The World in Frame
Since opening its historic church doors in 2011, Next Stage Arts Project has been working to bring world-class events into the small town of Putney, Vermont (just north of Brattleboro). Never has that mission been more clear than with the group’s newest project: a curated screening series for feature-length documentary films called [framed], each one presented by the filmmaker, who will be present at each screening for a Q&A with the audience. Produced in collaboration with Nancy Shafer, who ran the Tribeca Film Festival for 11 years, [framed] focuses on films that have recently played on the festival circuit, all of which have been recognized with festival honors. This spring’s six-film series explores gender, incarceration, beauty, otherness, greed, and the role of family and tradition.
On March 30, Next Stage screens Best and Most Beautiful Things (2016), in which a precocious young blind woman disappears into quirky obsessions and isolation. On April 6: Solitary, which explores the lives of inmates and corrections officers in one of America’s most notorious supermax prisons. On April 13: The Eagle Huntress, which follows a 13-year-old girl named Aishol-pan as she trains to become the first female in 12 generations of her Kazakh family to be an eagle hunter. On April 20: Miss Sharon Jones, which takes us into the life of the “modern-day female James Brown” singer who broke through in her forties, then struggled to hold her band The Dap Kings together as she batttled a cancer diagnosis. On April 27: Tickling Giants, in which a young man leaves his job as a heart surgeon to become a full-time comedian in the midst of the Egyptian Arab Spring. And on May 4: Betting on Zero, in which the head and distributors of the company Herbalife grapple with allegations that the company is a pyramid scheme.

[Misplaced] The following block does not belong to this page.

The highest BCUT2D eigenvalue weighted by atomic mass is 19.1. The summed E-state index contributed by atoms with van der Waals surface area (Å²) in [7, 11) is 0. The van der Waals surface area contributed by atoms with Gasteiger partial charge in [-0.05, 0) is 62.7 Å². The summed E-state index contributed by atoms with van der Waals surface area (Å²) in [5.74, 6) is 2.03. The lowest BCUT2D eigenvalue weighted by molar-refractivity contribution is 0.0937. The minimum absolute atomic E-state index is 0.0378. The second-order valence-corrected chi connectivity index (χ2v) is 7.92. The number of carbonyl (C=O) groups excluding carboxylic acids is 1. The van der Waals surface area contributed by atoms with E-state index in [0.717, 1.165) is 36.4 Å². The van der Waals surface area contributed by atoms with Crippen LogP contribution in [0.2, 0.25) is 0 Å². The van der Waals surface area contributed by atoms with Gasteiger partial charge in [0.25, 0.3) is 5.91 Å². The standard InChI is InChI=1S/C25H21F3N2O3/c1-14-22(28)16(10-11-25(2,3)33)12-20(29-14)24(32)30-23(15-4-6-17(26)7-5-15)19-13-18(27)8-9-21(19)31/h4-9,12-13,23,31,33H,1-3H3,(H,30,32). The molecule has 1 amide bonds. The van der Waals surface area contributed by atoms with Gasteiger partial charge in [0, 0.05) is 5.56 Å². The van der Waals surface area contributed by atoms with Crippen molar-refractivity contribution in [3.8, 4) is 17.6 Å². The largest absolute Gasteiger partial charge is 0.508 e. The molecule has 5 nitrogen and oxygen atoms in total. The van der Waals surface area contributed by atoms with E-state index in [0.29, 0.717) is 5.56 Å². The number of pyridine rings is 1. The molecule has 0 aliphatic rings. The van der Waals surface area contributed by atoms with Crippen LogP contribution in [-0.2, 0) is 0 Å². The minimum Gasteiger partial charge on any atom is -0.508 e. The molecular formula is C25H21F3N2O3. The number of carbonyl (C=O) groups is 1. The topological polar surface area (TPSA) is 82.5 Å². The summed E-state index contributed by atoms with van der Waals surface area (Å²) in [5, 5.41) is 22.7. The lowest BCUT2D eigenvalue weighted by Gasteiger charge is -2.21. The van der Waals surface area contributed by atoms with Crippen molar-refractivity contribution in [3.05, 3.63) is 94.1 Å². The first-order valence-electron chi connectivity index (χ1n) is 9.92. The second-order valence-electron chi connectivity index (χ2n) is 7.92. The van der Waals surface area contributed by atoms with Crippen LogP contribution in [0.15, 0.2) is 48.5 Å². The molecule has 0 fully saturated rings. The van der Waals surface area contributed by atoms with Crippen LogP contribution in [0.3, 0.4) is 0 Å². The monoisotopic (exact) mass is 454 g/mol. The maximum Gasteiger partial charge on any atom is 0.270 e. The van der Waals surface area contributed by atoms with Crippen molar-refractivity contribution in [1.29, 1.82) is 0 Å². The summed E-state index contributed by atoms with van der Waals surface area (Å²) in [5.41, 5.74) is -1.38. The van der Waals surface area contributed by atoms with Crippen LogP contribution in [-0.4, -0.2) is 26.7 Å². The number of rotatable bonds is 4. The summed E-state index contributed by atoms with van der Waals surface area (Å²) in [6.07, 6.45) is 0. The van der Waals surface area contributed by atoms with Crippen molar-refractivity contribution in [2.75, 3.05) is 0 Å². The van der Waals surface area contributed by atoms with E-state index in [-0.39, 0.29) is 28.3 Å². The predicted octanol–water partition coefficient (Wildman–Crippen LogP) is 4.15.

The filmmakers will also be working with area students as part of Next Stage’s ongoing collaboration with schools. The organization, as Shafer puts it, creates “the perfect setting for audiences to engage with filmmakers without having to travel far afield to larger festivals.”
[framed]: Thursdays, March 30 to May 4. 7:30 p.m. $10 advance; $12 door; $50 six-film series pass. Next Stage Arts Project, 15 Kimball Hill Road, Putney, VT. (802) 387-0102, nextstagearts.org.
— Hunter Styles, email@example.com